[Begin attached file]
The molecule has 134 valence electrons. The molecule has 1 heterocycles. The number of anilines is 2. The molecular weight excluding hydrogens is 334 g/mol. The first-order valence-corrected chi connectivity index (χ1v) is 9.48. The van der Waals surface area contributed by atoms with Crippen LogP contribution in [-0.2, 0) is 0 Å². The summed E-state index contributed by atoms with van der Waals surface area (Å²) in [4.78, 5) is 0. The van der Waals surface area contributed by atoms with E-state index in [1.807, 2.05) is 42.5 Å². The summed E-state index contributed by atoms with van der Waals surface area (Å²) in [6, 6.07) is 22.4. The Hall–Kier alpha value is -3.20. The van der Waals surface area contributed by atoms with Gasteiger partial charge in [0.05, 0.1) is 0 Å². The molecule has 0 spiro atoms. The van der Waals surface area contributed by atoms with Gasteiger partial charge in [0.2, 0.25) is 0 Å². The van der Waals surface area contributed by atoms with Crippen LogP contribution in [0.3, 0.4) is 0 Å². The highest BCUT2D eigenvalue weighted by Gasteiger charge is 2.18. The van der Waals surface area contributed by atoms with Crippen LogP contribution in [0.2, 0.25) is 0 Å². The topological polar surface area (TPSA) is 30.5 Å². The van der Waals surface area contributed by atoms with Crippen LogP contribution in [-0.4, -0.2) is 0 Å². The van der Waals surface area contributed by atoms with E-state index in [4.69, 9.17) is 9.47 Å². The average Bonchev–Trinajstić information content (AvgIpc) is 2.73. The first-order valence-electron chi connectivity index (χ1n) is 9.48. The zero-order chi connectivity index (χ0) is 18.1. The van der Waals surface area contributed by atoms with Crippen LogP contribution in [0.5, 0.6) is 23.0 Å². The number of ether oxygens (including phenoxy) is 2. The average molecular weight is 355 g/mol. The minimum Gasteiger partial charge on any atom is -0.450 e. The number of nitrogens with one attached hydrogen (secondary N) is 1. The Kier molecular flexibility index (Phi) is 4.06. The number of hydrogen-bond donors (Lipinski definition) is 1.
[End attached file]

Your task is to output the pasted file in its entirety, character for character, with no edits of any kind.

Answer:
The molecule has 134 valence electrons. The molecule has 1 heterocycles. The number of anilines is 2. The molecular weight excluding hydrogens is 334 g/mol. The first-order valence-corrected chi connectivity index (χ1v) is 9.48. The van der Waals surface area contributed by atoms with Crippen LogP contribution in [-0.2, 0) is 0 Å². The summed E-state index contributed by atoms with van der Waals surface area (Å²) in [4.78, 5) is 0. The van der Waals surface area contributed by atoms with E-state index in [1.807, 2.05) is 42.5 Å². The summed E-state index contributed by atoms with van der Waals surface area (Å²) in [6, 6.07) is 22.4. The Hall–Kier alpha value is -3.20. The van der Waals surface area contributed by atoms with Gasteiger partial charge in [0.05, 0.1) is 0 Å². The molecule has 0 spiro atoms. The van der Waals surface area contributed by atoms with Gasteiger partial charge in [0.2, 0.25) is 0 Å². The van der Waals surface area contributed by atoms with Crippen LogP contribution in [0.3, 0.4) is 0 Å². The highest BCUT2D eigenvalue weighted by Gasteiger charge is 2.18. The van der Waals surface area contributed by atoms with Crippen LogP contribution in [0.2, 0.25) is 0 Å². The topological polar surface area (TPSA) is 30.5 Å². The van der Waals surface area contributed by atoms with Crippen LogP contribution in [-0.4, -0.2) is 0 Å². The van der Waals surface area contributed by atoms with E-state index in [4.69, 9.17) is 9.47 Å². The average Bonchev–Trinajstić information content (AvgIpc) is 2.73. The first-order valence-electron chi connectivity index (χ1n) is 9.48. The zero-order chi connectivity index (χ0) is 18.1. The van der Waals surface area contributed by atoms with Crippen LogP contribution in [0.5, 0.6) is 23.0 Å². The number of ether oxygens (including phenoxy) is 2. The average molecular weight is 355 g/mol. The minimum Gasteiger partial charge on any atom is -0.450 e. The number of nitrogens with one attached hydrogen (secondary N) is 1. The Kier molecular flexibility index (Phi) is 4.06. The number of hydrogen-bond donors (Lipinski definition) is 1.